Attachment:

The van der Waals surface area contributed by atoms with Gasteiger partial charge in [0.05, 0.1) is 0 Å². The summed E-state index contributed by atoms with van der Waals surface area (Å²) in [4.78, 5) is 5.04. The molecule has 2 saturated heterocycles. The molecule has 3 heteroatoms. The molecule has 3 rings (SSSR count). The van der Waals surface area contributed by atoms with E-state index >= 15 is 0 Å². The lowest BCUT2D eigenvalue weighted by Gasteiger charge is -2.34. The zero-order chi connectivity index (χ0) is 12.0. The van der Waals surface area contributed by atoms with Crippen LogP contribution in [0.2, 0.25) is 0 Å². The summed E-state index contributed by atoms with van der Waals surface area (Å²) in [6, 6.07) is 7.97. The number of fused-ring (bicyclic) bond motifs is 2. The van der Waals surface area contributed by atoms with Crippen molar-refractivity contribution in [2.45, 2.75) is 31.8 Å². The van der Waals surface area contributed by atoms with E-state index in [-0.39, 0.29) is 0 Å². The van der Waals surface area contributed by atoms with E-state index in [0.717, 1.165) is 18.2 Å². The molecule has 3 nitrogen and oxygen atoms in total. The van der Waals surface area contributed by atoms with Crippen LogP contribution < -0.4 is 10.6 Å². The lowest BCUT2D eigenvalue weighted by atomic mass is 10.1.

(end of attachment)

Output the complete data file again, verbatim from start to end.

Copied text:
The van der Waals surface area contributed by atoms with Gasteiger partial charge in [0.05, 0.1) is 0 Å². The summed E-state index contributed by atoms with van der Waals surface area (Å²) in [4.78, 5) is 5.04. The molecule has 2 saturated heterocycles. The molecule has 3 heteroatoms. The molecule has 3 rings (SSSR count). The van der Waals surface area contributed by atoms with E-state index >= 15 is 0 Å². The lowest BCUT2D eigenvalue weighted by Gasteiger charge is -2.34. The zero-order chi connectivity index (χ0) is 12.0. The van der Waals surface area contributed by atoms with Crippen LogP contribution in [0.2, 0.25) is 0 Å². The summed E-state index contributed by atoms with van der Waals surface area (Å²) in [6, 6.07) is 7.97. The number of fused-ring (bicyclic) bond motifs is 2. The van der Waals surface area contributed by atoms with Crippen molar-refractivity contribution in [2.45, 2.75) is 31.8 Å². The van der Waals surface area contributed by atoms with E-state index in [-0.39, 0.29) is 0 Å². The van der Waals surface area contributed by atoms with E-state index in [0.717, 1.165) is 18.2 Å². The molecule has 3 nitrogen and oxygen atoms in total. The van der Waals surface area contributed by atoms with Crippen LogP contribution < -0.4 is 10.6 Å². The lowest BCUT2D eigenvalue weighted by atomic mass is 10.1.